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The End Of The World? Amerindian Perspectives On Climate Change
Tuesday, March 20, 2018 - 18:45
Rosalyn will be talking about her time spent in the Callawaya communities of North Eastern Bolivia, where diviners cultivate subsistence crops on the skirts of mountains still considered deities. The narrative leads the reader into an animate landscape where climate change is borne by winds that are simultaneously collections of gases and conscious deities; where change is expected and small scale farmers swiftly adapt a centuries old system of cultivation to the changing humours of the mountain they inhabit. Catastrophic change is occurring in the region as young people are drawn away from the fields and flocks that sustained their forefathers by desire for commodities and especially western clothes, which transform them into western consumers. As they make this transition, eating processed foods rather than the nutritious fruits of exchange relationships with the mountain, both they and the mountain become weaker. The landscape is contaminated by the litter they throw away. It suffers from the lack of sustaining agricultural work fed into it, as well as the absence of rituals where once their ancestors played music to mountain and weather deities. Some people suspect that soon the mountains will become volcanoes and bury them all beneath a stream of lava. Climate change refers here to this entire phenomenon of change. This is a local view of climate change, within a landscape simultaneously mythological and scientific, connecting the everyday action of the consumer to changes in the world we inhabit through connections hidden within the western scientific cosmos. * * * * * Contemporary mythological accounts of climate change among indigenous peoples in Latin America connect changing weather and conditions to the actions of telluric spirits, inherent in the elements, or the source of valuable resources. Until recently, people were mindful of these spirits and worshipped them; yet now, tempted by migration to cities and extractivism, are ceasing to depend on these landscapes for their subsistence. Interestingly, mythologies across several societies tell us that it is when we stop revering these spirits, and humans stop sharing with each other, that the world ends, considered to be underway. In some places spirit worship has been reinstated in an attempt to combat climate which is change, considered inseparable from mining, logging and other disrespectful practices, reanimating the landscape to contest capitalism.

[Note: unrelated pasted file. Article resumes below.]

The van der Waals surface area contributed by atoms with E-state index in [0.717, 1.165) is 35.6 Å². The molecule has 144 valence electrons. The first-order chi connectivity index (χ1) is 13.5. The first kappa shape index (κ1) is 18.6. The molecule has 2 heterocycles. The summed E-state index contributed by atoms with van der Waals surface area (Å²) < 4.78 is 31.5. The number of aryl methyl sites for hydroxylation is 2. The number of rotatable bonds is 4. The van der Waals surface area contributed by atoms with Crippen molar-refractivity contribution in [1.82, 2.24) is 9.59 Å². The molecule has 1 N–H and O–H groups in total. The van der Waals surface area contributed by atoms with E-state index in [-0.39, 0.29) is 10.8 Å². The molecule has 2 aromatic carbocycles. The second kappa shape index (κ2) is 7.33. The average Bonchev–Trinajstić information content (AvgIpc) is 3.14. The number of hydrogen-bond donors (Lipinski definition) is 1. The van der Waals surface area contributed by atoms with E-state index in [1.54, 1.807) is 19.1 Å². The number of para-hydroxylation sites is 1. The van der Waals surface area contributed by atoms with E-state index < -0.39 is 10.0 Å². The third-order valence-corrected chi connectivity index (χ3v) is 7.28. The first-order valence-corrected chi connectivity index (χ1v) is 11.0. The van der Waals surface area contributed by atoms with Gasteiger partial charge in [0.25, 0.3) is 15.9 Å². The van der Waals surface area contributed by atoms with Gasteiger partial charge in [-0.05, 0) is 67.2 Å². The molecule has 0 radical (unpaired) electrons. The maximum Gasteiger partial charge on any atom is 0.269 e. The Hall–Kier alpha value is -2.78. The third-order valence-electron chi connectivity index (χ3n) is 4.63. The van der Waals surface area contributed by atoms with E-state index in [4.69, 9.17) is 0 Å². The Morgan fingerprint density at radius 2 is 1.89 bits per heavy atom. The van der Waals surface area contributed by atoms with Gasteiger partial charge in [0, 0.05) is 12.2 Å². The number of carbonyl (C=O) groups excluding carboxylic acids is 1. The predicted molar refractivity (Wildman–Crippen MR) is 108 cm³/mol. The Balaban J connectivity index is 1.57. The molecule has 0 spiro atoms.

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Next evening class
This delightful fairy tale from the Brothers Grimm has become a RAG tradition, told every year on the last day of the autumn term, just before Christmas. It tells of twelve princesses and their periodic trips to the underworld, the narrator treating patriarchal marriage as a cruel punishment imposed on a coalition of sisters who had previously been free to dance the nights away. This magical tale introduces us to universal mythological themes which will be explored more fully in the Spring Term. Chris Knight will show how all such tales make sense in the light of the theory that human sexual morality was initially established by women.